The plan to establish the new dental school at ECU was created under a joint agreement with the University of North Carolina (UNC), Chapel Hill, which also included an increase in enrollment for the existing public dental school at that institution. The plan included the establishment of ECU, with a class size of 50, and a future planned increase in UNC’s class size from 80 to 100, substantially increasing the opportunities for dental training in North Carolina.
Dr. Greg Chadwick was the very first person to join ECU in 2005 to begin to develop the plan for the school and initially served as Associate Vice Chancellor for Oral Health. A practicing endodontist who had initially practiced general dentistry in community dental clinics in underserved areas of North Carolina, Dr. Chadwick’s perspective gained from his roles as President of the North Carolina Dental Society, and the American Dental Association uniquely prepared him to lead in the further development and implementation of the plan for the school.
Dr. Chadwick had hired Dr. Todd Watkins in the spring 2008 and tasked him with developing an innovative curriculum model for the School of Dental Medicine. Dr. Watkins’ background in curriculum and informatics uniquely qualified him for this undertaking. He had served as the primary architect for two other dental schools’ curricula and had consulted with many medical and dental schools and other health profession schools related to curriculum development, assessment, and use of educational technology. Dr. Watkins’ charge was to develop a curriculum that would prepare the students to meet the vision and mission of the school and would culminate in the students spending a large portion of their fourth year providing care in the Community Service Learning Centers (CSLCs).

26.5 The ECU Model

The vision and mission of the ECU School of Dental Medicine are clear and consistent with the school’s founding principles. The school’s vision – “Improving the health and quality of life of all North Carolinians by creating leaders with a passion to care for the underserved and by leading the nation in community-based, service learning oral health education” – encapsulates its commitment to the people of North Carolina. Further amplifying the vision, the school’s mission is to:

  • Prepare leaders with outstanding clinical skills, an ethical bearing, sound judgment, and a passion to serve.
  • Provide educational opportunities for academically qualified North Carolinians from historically underrepresented groups, disadvantaged backgrounds, and underserved areas.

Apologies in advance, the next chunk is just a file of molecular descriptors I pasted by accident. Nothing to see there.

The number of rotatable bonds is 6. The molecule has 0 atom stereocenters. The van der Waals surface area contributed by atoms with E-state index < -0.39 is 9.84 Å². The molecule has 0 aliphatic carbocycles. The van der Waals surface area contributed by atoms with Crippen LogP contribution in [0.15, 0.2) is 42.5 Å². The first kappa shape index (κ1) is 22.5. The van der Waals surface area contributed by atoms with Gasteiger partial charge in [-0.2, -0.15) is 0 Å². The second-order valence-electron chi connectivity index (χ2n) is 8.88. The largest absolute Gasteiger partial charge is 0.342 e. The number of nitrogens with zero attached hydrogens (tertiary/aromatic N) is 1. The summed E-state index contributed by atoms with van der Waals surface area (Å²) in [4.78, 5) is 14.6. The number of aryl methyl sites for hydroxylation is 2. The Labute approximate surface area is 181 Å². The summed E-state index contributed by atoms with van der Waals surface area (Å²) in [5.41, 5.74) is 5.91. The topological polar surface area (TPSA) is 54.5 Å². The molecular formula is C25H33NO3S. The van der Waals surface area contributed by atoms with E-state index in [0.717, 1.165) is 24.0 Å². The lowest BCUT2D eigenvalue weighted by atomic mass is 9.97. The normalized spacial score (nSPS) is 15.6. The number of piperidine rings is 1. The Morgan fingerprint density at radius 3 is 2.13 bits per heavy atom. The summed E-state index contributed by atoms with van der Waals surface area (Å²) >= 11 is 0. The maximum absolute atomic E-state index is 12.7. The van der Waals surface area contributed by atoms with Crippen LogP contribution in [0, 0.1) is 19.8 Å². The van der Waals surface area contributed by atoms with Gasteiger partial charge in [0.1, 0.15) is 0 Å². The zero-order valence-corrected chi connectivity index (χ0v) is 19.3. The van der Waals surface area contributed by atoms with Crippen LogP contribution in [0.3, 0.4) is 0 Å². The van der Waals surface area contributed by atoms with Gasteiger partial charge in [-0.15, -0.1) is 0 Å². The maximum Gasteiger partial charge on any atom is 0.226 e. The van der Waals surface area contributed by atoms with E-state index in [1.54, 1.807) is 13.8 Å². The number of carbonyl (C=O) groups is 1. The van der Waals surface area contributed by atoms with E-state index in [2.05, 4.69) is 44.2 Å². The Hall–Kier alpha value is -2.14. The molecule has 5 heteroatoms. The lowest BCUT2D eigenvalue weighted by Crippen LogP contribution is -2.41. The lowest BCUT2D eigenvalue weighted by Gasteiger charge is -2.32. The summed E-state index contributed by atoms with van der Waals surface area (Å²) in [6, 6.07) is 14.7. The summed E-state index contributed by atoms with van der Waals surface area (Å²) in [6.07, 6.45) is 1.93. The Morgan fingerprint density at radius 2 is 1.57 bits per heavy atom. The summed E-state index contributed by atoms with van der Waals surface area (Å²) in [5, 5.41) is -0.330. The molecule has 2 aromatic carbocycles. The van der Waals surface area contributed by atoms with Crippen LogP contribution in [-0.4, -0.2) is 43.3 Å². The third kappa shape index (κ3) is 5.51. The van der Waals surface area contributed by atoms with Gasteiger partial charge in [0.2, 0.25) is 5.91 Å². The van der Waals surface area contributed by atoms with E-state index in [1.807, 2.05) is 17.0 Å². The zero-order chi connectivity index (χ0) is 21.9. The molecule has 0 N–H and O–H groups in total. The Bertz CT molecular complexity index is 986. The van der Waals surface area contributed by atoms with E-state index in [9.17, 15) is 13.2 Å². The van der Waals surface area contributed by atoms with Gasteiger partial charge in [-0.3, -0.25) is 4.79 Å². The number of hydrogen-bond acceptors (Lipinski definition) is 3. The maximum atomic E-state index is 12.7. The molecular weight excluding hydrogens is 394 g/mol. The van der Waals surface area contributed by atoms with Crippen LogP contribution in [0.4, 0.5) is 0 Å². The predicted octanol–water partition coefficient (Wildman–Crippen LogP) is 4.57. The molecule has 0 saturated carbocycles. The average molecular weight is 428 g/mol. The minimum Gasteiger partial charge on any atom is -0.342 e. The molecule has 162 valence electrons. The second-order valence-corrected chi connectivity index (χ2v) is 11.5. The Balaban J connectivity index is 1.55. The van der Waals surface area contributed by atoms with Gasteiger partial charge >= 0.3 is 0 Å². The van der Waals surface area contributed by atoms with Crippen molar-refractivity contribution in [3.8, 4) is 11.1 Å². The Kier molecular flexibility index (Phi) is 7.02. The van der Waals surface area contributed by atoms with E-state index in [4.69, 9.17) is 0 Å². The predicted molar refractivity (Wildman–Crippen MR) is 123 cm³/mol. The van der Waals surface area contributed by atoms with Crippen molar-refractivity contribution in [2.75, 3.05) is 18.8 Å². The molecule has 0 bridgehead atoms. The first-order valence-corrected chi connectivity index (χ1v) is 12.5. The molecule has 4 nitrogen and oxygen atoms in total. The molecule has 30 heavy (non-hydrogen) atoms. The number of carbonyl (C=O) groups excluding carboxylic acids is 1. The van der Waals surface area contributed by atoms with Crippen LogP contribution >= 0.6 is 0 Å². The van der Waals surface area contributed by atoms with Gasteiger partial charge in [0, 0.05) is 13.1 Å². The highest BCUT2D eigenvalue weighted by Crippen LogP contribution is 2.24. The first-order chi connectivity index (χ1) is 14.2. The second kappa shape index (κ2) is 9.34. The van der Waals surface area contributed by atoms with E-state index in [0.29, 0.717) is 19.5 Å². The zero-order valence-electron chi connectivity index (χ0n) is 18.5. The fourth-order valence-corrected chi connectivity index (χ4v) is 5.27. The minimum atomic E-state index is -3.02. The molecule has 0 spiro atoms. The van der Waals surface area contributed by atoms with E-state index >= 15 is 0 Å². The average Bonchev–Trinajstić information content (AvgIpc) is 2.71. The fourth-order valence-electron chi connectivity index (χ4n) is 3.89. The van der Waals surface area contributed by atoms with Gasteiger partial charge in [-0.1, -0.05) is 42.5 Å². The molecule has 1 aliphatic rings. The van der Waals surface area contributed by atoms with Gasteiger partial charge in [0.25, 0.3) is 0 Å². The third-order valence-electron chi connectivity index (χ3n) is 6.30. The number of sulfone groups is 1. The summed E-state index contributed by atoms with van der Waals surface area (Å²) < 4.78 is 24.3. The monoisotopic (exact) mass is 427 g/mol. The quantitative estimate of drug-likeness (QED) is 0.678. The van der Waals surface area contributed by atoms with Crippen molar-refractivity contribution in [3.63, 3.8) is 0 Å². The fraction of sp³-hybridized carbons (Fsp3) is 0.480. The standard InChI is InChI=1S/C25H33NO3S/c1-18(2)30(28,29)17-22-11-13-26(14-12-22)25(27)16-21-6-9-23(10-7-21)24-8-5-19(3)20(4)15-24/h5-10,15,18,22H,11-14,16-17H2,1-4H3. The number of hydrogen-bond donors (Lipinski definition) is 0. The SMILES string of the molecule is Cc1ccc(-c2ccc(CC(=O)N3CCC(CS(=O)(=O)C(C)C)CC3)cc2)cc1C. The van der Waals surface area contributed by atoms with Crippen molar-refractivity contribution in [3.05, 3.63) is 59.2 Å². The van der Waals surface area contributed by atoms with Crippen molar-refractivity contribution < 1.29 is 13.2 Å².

• Provide and enhance oral health services for underserved North Carolinians through implementation of community-oriented service learning and inter-professional collaborations.
  • Foster a learning environment where collaboration, creativity, diversity, and professionalism are embraced.
  • Influence future clinical practice and dental education through research, innovation, and discovery.
This vision and mission fully align with our parent institution, which has a motto of servire, to serve. Consistent with our mission, admission to the ECU School of Dental Medicine is limited to residents of North Carolina.
The ECU School of Dental Medicine was the first public dental school in the United States established in the past 40 years with an emphasis on serving the oral health-care needs of rural America. The ECU model focuses on the education of primary care dentists to provide dental care and leadership within communities of need across the state of North Carolina. Students spend their first three years on the Greenville campus of ECU, participating in a wide range of educational activities, including didactic, small group discussion and preclinical laboratory and simulation activities, and caring for patients in a brand-new, state-of-the-art educational and patient care facility, Ledyard E. Ross Hall. In sharp contrast, fourth-year students spend the majority of their time providing care for patients in the Community Service Learning Centers (CSLCs), constructed using state funds and located in rural and underserved regions in the state.
From 2012 until 2016, ECU has established a network of eight CSLCs, each functioning as a “branch office” of the dental school. The CSLC Directors are full-time dental faculty, hired by the school. Each of the school’s eight CSLCs is an ECU built, owned, and operated 7,700 square foot, 16-operatory dental clinic. A full-time Director and a second part- or full-time dentist, both of whom are School of Dental Medicine faculty, a business manager, two dental hygienists, and a team of dental assistants and administrative support professionals, staff each CSLC. Two Advanced Education in General Dentistry (AEGD) residents complete their residency year at each CSLC, and fourth-year dental students spend more than half of their senior year on three-week CSLC rotations. The AEGD residents and students treat patients alongside the faculty who also provide direct patient care, enabling the students and residents to work in an actual care delivery system. The students’ opportunity to work with all members of the dental team on a daily basis allows them to appreciate the key roles in dental practice, while enabling the students to see six or more patients per day.
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Dec 11, 2016 | Posted by in General Dentistry | Comments Off on On Building a Dental School